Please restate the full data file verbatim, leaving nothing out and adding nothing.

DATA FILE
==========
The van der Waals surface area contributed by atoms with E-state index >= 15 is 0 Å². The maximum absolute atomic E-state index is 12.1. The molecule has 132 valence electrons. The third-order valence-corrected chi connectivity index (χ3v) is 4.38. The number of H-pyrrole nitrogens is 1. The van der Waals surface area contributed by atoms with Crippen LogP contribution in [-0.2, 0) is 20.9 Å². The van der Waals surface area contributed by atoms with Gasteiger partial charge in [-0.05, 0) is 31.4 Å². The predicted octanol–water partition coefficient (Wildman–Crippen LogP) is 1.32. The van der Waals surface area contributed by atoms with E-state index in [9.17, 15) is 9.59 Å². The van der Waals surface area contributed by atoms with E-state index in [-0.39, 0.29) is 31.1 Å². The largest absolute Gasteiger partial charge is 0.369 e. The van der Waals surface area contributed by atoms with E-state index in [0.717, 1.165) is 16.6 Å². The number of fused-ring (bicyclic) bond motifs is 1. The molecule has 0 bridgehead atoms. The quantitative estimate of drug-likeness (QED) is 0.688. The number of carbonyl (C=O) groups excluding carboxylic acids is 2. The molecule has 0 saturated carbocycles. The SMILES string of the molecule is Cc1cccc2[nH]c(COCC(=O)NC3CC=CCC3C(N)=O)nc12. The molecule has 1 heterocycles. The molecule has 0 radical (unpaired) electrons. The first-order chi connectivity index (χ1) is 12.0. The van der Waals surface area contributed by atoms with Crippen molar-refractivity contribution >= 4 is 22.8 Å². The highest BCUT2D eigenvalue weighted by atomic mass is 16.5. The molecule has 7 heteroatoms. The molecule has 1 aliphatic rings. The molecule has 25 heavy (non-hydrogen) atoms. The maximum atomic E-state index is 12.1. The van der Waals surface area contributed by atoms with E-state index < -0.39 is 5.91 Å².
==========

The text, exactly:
The van der Waals surface area contributed by atoms with E-state index >= 15 is 0 Å². The maximum absolute atomic E-state index is 12.1. The molecule has 132 valence electrons. The third-order valence-corrected chi connectivity index (χ3v) is 4.38. The number of H-pyrrole nitrogens is 1. The van der Waals surface area contributed by atoms with Crippen LogP contribution in [-0.2, 0) is 20.9 Å². The van der Waals surface area contributed by atoms with Gasteiger partial charge in [-0.05, 0) is 31.4 Å². The predicted octanol–water partition coefficient (Wildman–Crippen LogP) is 1.32. The van der Waals surface area contributed by atoms with E-state index in [9.17, 15) is 9.59 Å². The van der Waals surface area contributed by atoms with E-state index in [-0.39, 0.29) is 31.1 Å². The largest absolute Gasteiger partial charge is 0.369 e. The van der Waals surface area contributed by atoms with E-state index in [0.717, 1.165) is 16.6 Å². The number of fused-ring (bicyclic) bond motifs is 1. The molecule has 0 bridgehead atoms. The quantitative estimate of drug-likeness (QED) is 0.688. The number of carbonyl (C=O) groups excluding carboxylic acids is 2. The molecule has 0 saturated carbocycles. The SMILES string of the molecule is Cc1cccc2[nH]c(COCC(=O)NC3CC=CCC3C(N)=O)nc12. The molecule has 1 heterocycles. The molecule has 0 radical (unpaired) electrons. The first-order chi connectivity index (χ1) is 12.0. The van der Waals surface area contributed by atoms with Crippen molar-refractivity contribution >= 4 is 22.8 Å². The highest BCUT2D eigenvalue weighted by atomic mass is 16.5. The molecule has 7 heteroatoms. The molecule has 1 aliphatic rings. The molecule has 25 heavy (non-hydrogen) atoms. The maximum atomic E-state index is 12.1. The van der Waals surface area contributed by atoms with E-state index < -0.39 is 5.91 Å².